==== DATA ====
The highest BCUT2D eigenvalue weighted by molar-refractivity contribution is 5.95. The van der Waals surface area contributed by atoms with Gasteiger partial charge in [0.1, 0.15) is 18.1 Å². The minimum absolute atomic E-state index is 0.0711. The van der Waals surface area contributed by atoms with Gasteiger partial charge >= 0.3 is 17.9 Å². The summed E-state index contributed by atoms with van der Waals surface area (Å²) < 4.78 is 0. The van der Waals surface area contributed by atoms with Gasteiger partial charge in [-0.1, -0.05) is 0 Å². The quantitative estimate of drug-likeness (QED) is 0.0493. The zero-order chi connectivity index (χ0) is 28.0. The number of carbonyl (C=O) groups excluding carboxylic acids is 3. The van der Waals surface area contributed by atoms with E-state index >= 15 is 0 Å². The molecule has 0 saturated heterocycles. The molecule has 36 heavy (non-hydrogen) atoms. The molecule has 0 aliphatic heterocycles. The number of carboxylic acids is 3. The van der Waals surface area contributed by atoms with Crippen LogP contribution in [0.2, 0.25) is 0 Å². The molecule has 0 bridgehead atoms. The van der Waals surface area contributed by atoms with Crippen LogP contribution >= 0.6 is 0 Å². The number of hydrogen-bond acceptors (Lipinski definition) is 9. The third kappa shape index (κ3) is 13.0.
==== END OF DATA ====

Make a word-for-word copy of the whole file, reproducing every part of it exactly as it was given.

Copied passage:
The highest BCUT2D eigenvalue weighted by molar-refractivity contribution is 5.95. The van der Waals surface area contributed by atoms with Gasteiger partial charge in [0.1, 0.15) is 18.1 Å². The minimum absolute atomic E-state index is 0.0711. The van der Waals surface area contributed by atoms with Gasteiger partial charge >= 0.3 is 17.9 Å². The summed E-state index contributed by atoms with van der Waals surface area (Å²) < 4.78 is 0. The van der Waals surface area contributed by atoms with Gasteiger partial charge in [-0.1, -0.05) is 0 Å². The quantitative estimate of drug-likeness (QED) is 0.0493. The zero-order chi connectivity index (χ0) is 28.0. The number of carbonyl (C=O) groups excluding carboxylic acids is 3. The van der Waals surface area contributed by atoms with E-state index >= 15 is 0 Å². The molecule has 0 saturated heterocycles. The molecule has 36 heavy (non-hydrogen) atoms. The molecule has 0 aliphatic heterocycles. The number of carboxylic acids is 3. The van der Waals surface area contributed by atoms with Crippen LogP contribution in [0.2, 0.25) is 0 Å². The molecule has 0 bridgehead atoms. The van der Waals surface area contributed by atoms with Crippen LogP contribution >= 0.6 is 0 Å². The number of hydrogen-bond acceptors (Lipinski definition) is 9. The third kappa shape index (κ3) is 13.0.